1. Findings of fact made by the director of the State Board of Workmen's Compensation or by the full board on appeal, are, within its power, and in the absence of fraud, conclusive, when supported by any competent evidence, and the superior court is without authority to set such findings aside, except upon a sufficient showing made on one of the grounds set forth in the Code, 114-710. South v. Indemnity Inc. Co. of North America, 41 Ga. App. 827 (155 S. E. 48); Employers Liab. Assurance Corp. v. Woodward, 53 Ga. App. 778 (187 S. E. 142); Merry Bros. Brick & Tile Co. v. Holmes, 57 Ga. App. 281 (195 S. E. 223); Peninsular Life Inc. Co. v. Brand, 57 Ga. App. 526 (196 S. E. 264); American Mutual Liab. Ins. Co. v. Bond, 62 Ga. App. 562 (8 S. E. 2d, 715); American Mutual Liab. Ins. Co. v. Harden, 64 Ga. App. 593 (13 S. E. 2d, 685).
(a) The power of the superior court to set aside an award of the State Board of Workmen's Compensation is not analogous to the power of the court to grant new trials, and an order of the court setting aside such an award should not be affirmed on the theory that it is the first giant of a new trial where the finding of the board was not demanded as a matter of law. Maryland Casualty Co. v. England, 160 Ga. 810, 812 (129 S. E. 75).
2. An order of the judge of the superior court setting aside an award of the full board on the ground that the board "acted without and in excess of their powers" in that the board did not consider, in rendering the award, a certain letter relating to the nature and extent of the claimant's injuries, and written to the board by a doctor who had examined the claimant, was not a legal order and was not supported by the record, where a copy of the letter was contained in the record and where the record shows that the letter was written on April 7, 1949, and that the final award by the full board on appeal was rendered on May 18, 1949, after a hearing had on May 9, 1949, and "after an exhaustive and painstaking review of the entire record." Maryland Casualty Co. v. England, supra.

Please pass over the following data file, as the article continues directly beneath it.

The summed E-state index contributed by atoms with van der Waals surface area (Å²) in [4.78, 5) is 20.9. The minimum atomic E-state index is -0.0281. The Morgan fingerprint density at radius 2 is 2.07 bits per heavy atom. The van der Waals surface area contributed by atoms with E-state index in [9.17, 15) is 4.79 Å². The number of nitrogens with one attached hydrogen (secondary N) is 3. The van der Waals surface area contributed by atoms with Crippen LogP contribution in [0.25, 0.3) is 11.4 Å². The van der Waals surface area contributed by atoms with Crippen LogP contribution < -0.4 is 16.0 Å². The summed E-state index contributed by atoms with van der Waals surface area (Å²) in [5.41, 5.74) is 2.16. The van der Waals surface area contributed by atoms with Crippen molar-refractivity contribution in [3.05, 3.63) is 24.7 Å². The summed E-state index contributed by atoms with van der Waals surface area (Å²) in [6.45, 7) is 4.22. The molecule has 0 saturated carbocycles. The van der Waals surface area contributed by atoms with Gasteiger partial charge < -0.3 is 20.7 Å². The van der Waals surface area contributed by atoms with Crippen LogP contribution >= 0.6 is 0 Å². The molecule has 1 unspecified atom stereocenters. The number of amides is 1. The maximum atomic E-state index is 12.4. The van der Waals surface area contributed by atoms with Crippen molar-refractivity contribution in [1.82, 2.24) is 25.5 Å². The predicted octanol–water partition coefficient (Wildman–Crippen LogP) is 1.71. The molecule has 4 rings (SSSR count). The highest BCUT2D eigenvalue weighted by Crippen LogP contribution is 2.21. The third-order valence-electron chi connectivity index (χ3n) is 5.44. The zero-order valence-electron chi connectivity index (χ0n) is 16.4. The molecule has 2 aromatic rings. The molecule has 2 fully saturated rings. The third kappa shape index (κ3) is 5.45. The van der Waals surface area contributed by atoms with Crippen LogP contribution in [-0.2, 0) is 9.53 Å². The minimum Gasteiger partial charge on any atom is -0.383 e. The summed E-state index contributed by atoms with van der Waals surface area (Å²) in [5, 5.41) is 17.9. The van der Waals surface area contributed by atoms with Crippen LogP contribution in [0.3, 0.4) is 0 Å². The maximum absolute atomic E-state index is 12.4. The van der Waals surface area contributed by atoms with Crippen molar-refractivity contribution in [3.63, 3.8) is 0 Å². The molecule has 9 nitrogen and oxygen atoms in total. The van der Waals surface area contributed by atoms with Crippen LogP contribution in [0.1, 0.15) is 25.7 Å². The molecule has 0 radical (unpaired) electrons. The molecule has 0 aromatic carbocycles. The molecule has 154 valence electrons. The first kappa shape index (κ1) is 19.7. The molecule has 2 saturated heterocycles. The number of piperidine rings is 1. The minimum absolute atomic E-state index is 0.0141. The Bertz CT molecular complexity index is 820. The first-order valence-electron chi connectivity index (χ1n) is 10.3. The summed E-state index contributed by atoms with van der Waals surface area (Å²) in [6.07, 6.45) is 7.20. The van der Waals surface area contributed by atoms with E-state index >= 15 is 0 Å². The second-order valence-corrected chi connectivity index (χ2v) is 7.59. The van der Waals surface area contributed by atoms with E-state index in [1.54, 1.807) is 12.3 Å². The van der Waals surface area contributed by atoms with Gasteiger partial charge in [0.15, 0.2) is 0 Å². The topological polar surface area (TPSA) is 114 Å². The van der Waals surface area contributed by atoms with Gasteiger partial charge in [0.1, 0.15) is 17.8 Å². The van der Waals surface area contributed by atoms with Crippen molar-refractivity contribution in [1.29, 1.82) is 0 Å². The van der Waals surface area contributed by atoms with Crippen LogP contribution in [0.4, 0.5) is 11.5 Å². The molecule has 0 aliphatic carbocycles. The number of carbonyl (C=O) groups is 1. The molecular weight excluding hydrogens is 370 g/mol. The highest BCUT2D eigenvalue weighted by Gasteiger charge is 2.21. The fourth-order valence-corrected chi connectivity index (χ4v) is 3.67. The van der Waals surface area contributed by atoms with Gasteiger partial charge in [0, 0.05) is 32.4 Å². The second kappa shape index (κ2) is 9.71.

3. Furthermore, newly discovered evidence is not a ground for setting aside an award (Liberty Mutual Ins. Co. v. Ragan, 191 Ga. 811, 14 S. E. 2d, 88), and where it appears from the record that the hearing before the director and before the full board and all proceedings pursuant thereto were completely regular, there was nothing to relieve the claimant of the burden of making out his case by sufficient competent evidence, before the final award was entered, and where there is evidence in the record supporting the findings of fact and award as made, such findings and award may not be set aside merely to enable the losing party to introduce additional evidence at another hearing.
4. The finding of the State Board of Workmen's Compensation that the claimant did not suffer an accidental injury arising out of and in the course of his employment, being conclusive, its failure to consider certain evidence in the record as to the nature and extent of the claimant's injuries, if in fact it did so fail to consider such evidence, was immaterial, and was not harmful to the claimant, since, under no legal theory, could such evidence have changed the result or effect of the board's findings as to the compensability of the claimant's injuries, and the judge of the superior court erred in setting aside the award denying compensation.
Neely, Marshall & Greene, for plaintiffs in error.